As the old saying goes, the main problem with capitalism is capitalists. In this spirit Robert J. Samuelson looks at how pay-practices and risk-taking in the financial sector have led to the mismatch of huge salaries and financial failure.
Once you've read Mr. Samuelson's column, I recommend that you read this article by James Surowiecki. In that piece you'll see that Mr. Surowiecki discusses how Wall Street pay-practices actively encouraged the irresponsibility that led to the subprime mortgage crisis.
Mr. Kuhn's book explains why white men abandoned the Democratic party for the Republican party. It's hard to dispute Mr. Kuhn's claim that the Democrats cannot hope to build a lasting majority unless they rebuild their support among white men.
For an introduction to the contents of the book, I suggest going to this page and downloading the interview (MP3, 15.2 MB) with Mr. Kuhn.
E. J. Dionne, Jr. admonishes Democrats not to forget the white working class in the coming election.
Here's a telling excerpt:
"Working class" seems an antique term, but the people it describes still exist, more now in the service industries than in manufacturing. Demographers often use education levels as a surrogate for class position, and the past three decades have not been kind to Americans who are not college graduates.
For white male high school grads, average wages stood at $18.44 an hour (in constant 2006 dollars) in 1979. They dropped to $16.06 an hour in 1995. There was then a brief upturn -- wages for such men hit $17.49 in 2002 -- but by 2006, their hourly earnings had fallen to $17.31. White female high school graduates have gained ground, but their wages have recently stagnated too. In 1979, such women earned $11.75 an hour. Their wages peaked at $13.42 in 2003, but dropped to $13.08 in 2006. Similar patterns, at somewhat higher wage levels, are visible over the years for men and women who attended college but didn't graduate.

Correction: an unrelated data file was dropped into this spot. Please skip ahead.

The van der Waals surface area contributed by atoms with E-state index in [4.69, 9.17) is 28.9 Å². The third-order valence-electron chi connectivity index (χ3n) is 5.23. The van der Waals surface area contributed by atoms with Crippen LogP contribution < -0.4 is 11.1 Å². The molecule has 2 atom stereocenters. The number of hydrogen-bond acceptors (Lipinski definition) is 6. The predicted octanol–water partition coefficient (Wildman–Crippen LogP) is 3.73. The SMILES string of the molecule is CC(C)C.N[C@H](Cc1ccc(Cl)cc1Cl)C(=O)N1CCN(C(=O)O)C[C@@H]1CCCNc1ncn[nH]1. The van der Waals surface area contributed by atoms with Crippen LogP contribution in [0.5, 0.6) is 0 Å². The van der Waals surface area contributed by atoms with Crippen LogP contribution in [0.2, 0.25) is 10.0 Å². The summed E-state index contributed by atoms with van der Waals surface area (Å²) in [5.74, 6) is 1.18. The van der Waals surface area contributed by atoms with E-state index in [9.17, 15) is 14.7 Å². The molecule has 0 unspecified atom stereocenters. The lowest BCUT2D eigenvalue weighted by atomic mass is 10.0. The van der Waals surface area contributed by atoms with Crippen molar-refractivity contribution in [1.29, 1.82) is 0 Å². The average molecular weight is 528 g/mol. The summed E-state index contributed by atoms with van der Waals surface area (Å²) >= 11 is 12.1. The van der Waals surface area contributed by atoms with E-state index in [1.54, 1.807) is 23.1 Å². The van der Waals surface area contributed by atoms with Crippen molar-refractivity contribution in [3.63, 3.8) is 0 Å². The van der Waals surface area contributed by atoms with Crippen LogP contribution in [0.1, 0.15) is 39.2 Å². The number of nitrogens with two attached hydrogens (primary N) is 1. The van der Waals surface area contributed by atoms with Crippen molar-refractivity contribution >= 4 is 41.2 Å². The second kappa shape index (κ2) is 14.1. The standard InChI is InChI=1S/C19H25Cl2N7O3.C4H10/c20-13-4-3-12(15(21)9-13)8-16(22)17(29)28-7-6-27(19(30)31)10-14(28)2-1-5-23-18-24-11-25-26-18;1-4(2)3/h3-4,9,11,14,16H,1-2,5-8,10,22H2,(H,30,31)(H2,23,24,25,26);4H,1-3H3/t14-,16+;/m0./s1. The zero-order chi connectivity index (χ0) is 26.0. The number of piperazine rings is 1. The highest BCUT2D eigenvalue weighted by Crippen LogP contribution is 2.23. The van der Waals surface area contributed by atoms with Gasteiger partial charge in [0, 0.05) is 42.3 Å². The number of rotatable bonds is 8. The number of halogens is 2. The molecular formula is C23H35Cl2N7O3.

Mr. Dionne is hardly the first person to advise the Democrats to shore up their support within some segment of white voters. Take a look at look at my next post for information about a book on Democrats and white male voters.
This recent column by Jacob Sullum of Reason is worth reading in conjunction with Robert J. Samuelson's latest effort to prod us into a serious discussion of entitlement spending. (I blogged Mr. Samuelson's column in my previous post.)
Mr. Sullum's column brought to my attention a recent speech by David M. Walker, the Comptroller General of the United States. In that capacity Mr. Walker is the head of the U.S. Government Accountability Office, and thus he can be expected to know a thing or two about entitlement spending. You can use this link to download the text of Mr. Walker's speech (PDF, 124 KB).
Here's a mind-boggling excerpt to keep you awake at night:
Believe it or not, the federal government's total liabilities and unfunded commitments for future benefits payments promised under the current Social Security and Medicare programs are now estimated at $53 trillion, in current dollar terms, up from about $20 trillion in 2000. This translates into a defacto mortgage of about $455,000 for every American household and there's no house to back this mortgage! In other words, our government has made a whole lot of promises that, in the long run, it cannot possibly keep without huge tax increases.